Some such religions as I’ve sketched here already exist, are being created, or are evolving within lines of existing religions. My hope is not for the eradication of religion altogether but for its eventual evolution into something as modernly improved and open to improvement as all the “secular” spheres of life have become in the last few centuries. I would like religions to catch up far faster to the sciences, to the social sciences, to the arts, to politics, to philosophy, etc., and be a worthy complement to all those other endeavors. Religious institutions should be ones that integrate all these rich and hardly won discoveries of modern humanity into average people’s minds coherently. They should help people implement ever improved practices that are informed and reinformed perpetually by our constantly advancing resources. They should draw upon the full range of artistic resources and be spurs for boundary breaking in creating better ones.

In short, I don’t want religions to go away. I want them to once again be wellsprings of human culture and creativity, rather than the havens of reactionaries and those who revere long refuted errors.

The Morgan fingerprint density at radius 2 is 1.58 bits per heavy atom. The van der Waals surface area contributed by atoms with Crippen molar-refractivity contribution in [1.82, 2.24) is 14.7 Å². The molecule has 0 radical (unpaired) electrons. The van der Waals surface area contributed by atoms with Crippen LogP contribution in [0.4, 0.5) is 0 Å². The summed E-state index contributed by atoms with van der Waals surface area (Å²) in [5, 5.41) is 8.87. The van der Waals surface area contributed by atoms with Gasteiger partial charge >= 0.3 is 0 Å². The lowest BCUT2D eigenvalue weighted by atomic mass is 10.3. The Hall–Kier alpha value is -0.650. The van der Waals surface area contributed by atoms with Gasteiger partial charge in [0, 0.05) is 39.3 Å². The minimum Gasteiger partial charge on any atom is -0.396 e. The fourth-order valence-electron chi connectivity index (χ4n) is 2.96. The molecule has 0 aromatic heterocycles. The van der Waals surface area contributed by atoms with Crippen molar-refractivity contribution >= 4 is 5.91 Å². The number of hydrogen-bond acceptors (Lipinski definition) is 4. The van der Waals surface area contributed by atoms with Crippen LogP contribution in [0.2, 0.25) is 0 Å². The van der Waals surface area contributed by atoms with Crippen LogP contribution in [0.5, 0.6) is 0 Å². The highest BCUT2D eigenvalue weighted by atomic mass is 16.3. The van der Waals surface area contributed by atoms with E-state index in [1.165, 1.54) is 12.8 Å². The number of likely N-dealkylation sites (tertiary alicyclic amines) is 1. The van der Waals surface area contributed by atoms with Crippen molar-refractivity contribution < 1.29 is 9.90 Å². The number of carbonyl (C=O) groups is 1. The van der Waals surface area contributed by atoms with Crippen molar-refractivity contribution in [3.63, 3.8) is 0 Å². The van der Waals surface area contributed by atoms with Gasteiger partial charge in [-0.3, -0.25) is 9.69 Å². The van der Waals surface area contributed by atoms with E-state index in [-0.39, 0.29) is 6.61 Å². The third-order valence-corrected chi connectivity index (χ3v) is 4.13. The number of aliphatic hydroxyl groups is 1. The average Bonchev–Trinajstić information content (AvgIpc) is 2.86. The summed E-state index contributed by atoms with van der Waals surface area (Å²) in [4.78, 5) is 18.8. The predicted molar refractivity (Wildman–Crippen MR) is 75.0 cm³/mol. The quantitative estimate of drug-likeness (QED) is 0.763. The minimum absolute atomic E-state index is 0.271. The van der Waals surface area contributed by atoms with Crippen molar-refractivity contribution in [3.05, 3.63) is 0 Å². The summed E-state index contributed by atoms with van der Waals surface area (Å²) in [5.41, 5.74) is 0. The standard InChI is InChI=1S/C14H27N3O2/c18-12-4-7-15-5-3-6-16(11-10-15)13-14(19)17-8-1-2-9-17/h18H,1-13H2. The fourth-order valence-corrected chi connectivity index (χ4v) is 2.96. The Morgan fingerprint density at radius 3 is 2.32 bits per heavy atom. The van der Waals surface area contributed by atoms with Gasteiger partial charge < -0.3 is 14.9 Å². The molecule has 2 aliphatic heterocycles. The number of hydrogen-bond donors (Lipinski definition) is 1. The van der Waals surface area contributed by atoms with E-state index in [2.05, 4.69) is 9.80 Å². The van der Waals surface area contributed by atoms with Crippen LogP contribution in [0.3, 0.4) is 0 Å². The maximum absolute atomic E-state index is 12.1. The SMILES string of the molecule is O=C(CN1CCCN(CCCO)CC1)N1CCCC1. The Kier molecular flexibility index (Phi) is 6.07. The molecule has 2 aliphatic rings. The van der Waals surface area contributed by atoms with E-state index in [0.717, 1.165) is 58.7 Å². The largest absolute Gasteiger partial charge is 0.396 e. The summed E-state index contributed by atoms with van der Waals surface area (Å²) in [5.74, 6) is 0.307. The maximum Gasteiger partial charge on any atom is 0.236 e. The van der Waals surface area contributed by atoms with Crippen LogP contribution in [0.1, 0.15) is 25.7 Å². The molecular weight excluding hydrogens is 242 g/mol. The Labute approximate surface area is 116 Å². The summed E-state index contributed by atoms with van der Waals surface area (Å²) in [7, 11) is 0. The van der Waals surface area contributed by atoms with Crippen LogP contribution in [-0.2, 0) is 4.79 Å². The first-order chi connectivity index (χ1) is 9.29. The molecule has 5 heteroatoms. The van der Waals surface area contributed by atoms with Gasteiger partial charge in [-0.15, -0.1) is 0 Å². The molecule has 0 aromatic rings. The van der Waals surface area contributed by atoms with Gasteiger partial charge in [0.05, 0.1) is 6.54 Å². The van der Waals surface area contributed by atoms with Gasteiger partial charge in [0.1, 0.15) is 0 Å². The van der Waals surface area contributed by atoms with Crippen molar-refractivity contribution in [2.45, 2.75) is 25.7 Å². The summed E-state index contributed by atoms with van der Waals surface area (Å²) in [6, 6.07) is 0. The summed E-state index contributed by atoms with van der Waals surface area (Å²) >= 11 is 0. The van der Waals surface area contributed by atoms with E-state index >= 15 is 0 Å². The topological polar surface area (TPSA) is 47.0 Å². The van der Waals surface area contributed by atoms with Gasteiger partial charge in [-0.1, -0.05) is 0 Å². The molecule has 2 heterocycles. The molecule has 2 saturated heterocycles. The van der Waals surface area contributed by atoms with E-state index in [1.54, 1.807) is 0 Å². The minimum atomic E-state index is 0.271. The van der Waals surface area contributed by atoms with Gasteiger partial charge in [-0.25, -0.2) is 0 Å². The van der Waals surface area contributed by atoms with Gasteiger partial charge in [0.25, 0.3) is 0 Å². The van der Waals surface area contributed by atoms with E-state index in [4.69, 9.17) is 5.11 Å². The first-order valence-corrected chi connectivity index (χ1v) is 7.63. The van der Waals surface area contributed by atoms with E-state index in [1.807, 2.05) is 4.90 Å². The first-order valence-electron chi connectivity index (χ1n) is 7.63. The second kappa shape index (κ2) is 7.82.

Your Thoughts?

If you benefitted from this post and would like to read more from me on themes within it, I recommend these any of these seven of my favorite posts for your consideration:

On The Uses And Abuses Of Religion In Art: The Lines Between Expression, Tolerance, Respect, Fear, and Torture

“What Can An Atheist Love In People’s Religiosity?”

True Religion?

On The Dangers of Religion Itself

Love Is Not An Illusion. Rebutting Nihilism and Other Superstitions of Disembodied Atheism

What Should Atheistic Philosophy of Religion Do?

Liberal Theology and Me: Before and After My Deconversion

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About Daniel Fincke

Dr. Daniel Fincke  has his PhD in philosophy from Fordham University and spent 11 years teaching in college classrooms. He wrote his dissertation on Ethics and the philosophy of Friedrich Nietzsche. On Camels With Hammers, the careful philosophy blog he writes for a popular audience, Dan argues for atheism and develops a humanistic ethical theory he calls “Empowerment Ethics”. Dan also teaches affordable, non-matriculated, video-conferencing philosophy classes on ethics, Nietzsche, historical philosophy, and philosophy for atheists that anyone around the world can sign up for. (You can learn more about Dan’s online classes here.) Dan is an APPA  (American Philosophical Practitioners Association) certified philosophical counselor who offers philosophical advice services to help people work through the philosophical aspects of their practical problems or to work out their views on philosophical issues. (You can read examples of Dan’s advice here.) Through his blogging, his online teaching, and his philosophical advice services each, Dan specializes in helping people who have recently left a religious tradition work out their constructive answers to questions of ethics, metaphysics, the meaning of life, etc. as part of their process of radical worldview change.